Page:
Josephus said Herod "continued to honor all the Essenes." The people could have thought that the Essenes were Herod's pet and called them the Herodians.
References [ edit ]
- In Mark 3:6, the Pharisees began to plot against Jesus in response to his actions in healing on the Sabbath day, and drew the Herodians into their conspiracy. In Mark 8:15, Jesus recognised that the alliance of Pharisees and Herod (i.e. the Herodians) was a source of danger to him. In Mark 12:13ff, the Pharisees and Herodians together, having sent a delegation to investigate and challenge what Jesus was teaching in the Temple in Jerusalem, jointly flattered Jesus for his honesty and impartiality, then questioned him politically in relation to his attitude to paying Roman taxes. Jesus did appear (from Mark 12:17 and Matthew 22:22) to have impressed the Herodians with his reply: "... they marveled (εθαυμασαν, ethaumasan) at Him".
- Rocca, Samuel (5 June 2018). "Herod's Judaea: A Mediterranean State in the Classical World". Mohr Siebeck – via Google Books.
- Ellicott's Commentary for Modern Readers on Matthew 22, accessed 13 February 2017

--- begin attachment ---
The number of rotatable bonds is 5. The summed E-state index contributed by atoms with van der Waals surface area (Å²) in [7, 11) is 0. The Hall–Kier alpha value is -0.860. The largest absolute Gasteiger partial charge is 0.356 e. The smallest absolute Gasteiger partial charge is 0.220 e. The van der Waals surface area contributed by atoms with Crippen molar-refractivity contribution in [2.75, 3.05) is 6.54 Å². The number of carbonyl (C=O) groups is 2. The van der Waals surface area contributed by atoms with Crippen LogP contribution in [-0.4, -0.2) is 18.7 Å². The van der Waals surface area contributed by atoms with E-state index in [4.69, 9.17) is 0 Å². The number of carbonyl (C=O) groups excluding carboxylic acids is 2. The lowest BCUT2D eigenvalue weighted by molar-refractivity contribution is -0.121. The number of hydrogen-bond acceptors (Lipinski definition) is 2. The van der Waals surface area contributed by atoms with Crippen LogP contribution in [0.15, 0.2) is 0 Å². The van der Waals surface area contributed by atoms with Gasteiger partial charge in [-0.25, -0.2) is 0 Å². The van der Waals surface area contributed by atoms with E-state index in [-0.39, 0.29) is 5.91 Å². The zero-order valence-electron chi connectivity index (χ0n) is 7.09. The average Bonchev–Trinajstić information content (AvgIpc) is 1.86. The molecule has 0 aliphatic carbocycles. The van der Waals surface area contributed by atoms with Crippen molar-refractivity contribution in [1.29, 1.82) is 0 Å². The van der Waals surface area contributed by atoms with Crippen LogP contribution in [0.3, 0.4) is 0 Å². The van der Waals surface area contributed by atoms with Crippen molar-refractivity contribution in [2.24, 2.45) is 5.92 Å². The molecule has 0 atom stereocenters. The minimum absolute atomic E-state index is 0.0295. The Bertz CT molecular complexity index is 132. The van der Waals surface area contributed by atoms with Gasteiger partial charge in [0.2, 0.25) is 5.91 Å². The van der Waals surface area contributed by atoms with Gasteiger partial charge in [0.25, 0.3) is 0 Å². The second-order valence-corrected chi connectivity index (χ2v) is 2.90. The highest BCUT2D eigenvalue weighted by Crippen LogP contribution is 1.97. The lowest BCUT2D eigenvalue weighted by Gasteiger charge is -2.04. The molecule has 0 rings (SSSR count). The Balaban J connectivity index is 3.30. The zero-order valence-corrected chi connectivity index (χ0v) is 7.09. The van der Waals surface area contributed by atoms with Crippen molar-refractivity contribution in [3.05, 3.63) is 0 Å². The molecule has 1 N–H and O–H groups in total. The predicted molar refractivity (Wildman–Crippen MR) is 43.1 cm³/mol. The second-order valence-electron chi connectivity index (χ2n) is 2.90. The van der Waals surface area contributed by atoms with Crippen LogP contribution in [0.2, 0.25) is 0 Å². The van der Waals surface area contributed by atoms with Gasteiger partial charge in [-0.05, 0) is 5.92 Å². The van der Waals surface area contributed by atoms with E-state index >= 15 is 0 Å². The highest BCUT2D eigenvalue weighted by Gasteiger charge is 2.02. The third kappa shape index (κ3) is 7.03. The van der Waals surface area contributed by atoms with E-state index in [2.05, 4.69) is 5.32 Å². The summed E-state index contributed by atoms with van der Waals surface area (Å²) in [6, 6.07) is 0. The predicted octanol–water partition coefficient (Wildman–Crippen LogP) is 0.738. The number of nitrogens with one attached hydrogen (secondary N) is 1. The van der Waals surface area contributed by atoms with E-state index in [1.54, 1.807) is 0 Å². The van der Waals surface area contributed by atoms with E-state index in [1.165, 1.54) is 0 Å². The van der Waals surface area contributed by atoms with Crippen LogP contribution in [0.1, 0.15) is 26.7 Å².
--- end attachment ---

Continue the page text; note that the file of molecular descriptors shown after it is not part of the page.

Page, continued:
- See Paul as Herodian, JHC 3/1 (Spring, 1996), 110-122. http://depts.drew.edu/jhc/eisenman.html
- Antiquities, Book XX, Chapter 9:4. http://www.ccel.org/j/josephus/works/ant-20.htm
- "Herodians - International Standard Bible Encyclopedia". Bible Study Tools.
- "Matthew 22 Ellicott's Commentary for English Readers". biblehub.com.
- This article incorporates text from a publication now in the public domain: Chisholm, Hugh, ed. (1911). "Herodians". Encyclopædia Britannica (11th ed.). Cambridge University Press.
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|Wikisource has the text of the 1905 New International Encyclopedia article Herodians.|